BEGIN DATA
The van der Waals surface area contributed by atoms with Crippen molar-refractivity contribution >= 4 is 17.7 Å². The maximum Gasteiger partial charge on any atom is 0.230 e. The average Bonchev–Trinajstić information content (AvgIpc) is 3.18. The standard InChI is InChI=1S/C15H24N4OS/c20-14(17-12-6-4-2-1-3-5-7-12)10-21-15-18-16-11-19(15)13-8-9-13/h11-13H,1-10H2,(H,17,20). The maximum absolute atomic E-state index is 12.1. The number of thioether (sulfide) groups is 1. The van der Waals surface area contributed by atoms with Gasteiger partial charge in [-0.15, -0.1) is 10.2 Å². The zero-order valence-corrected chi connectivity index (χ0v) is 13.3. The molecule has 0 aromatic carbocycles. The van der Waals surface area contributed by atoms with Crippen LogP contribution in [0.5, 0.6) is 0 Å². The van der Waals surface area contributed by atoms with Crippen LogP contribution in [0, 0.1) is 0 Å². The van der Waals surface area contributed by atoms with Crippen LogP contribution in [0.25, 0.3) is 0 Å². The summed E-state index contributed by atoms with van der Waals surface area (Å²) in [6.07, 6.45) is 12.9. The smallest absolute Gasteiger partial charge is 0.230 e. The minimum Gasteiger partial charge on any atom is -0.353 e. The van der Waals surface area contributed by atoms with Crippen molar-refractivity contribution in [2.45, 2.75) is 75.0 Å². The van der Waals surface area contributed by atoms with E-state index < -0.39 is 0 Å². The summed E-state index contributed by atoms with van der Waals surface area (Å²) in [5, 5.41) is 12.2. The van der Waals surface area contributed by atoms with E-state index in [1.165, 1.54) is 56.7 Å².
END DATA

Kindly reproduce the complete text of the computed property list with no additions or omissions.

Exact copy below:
The van der Waals surface area contributed by atoms with Crippen molar-refractivity contribution >= 4 is 17.7 Å². The maximum Gasteiger partial charge on any atom is 0.230 e. The average Bonchev–Trinajstić information content (AvgIpc) is 3.18. The standard InChI is InChI=1S/C15H24N4OS/c20-14(17-12-6-4-2-1-3-5-7-12)10-21-15-18-16-11-19(15)13-8-9-13/h11-13H,1-10H2,(H,17,20). The maximum absolute atomic E-state index is 12.1. The number of thioether (sulfide) groups is 1. The van der Waals surface area contributed by atoms with Gasteiger partial charge in [-0.15, -0.1) is 10.2 Å². The zero-order valence-corrected chi connectivity index (χ0v) is 13.3. The molecule has 0 aromatic carbocycles. The van der Waals surface area contributed by atoms with Crippen LogP contribution in [0.5, 0.6) is 0 Å². The van der Waals surface area contributed by atoms with Crippen LogP contribution in [0, 0.1) is 0 Å². The van der Waals surface area contributed by atoms with Crippen LogP contribution in [0.25, 0.3) is 0 Å². The summed E-state index contributed by atoms with van der Waals surface area (Å²) in [6.07, 6.45) is 12.9. The smallest absolute Gasteiger partial charge is 0.230 e. The minimum Gasteiger partial charge on any atom is -0.353 e. The van der Waals surface area contributed by atoms with Crippen molar-refractivity contribution in [2.45, 2.75) is 75.0 Å². The van der Waals surface area contributed by atoms with E-state index < -0.39 is 0 Å². The summed E-state index contributed by atoms with van der Waals surface area (Å²) in [5, 5.41) is 12.2. The van der Waals surface area contributed by atoms with E-state index in [1.165, 1.54) is 56.7 Å².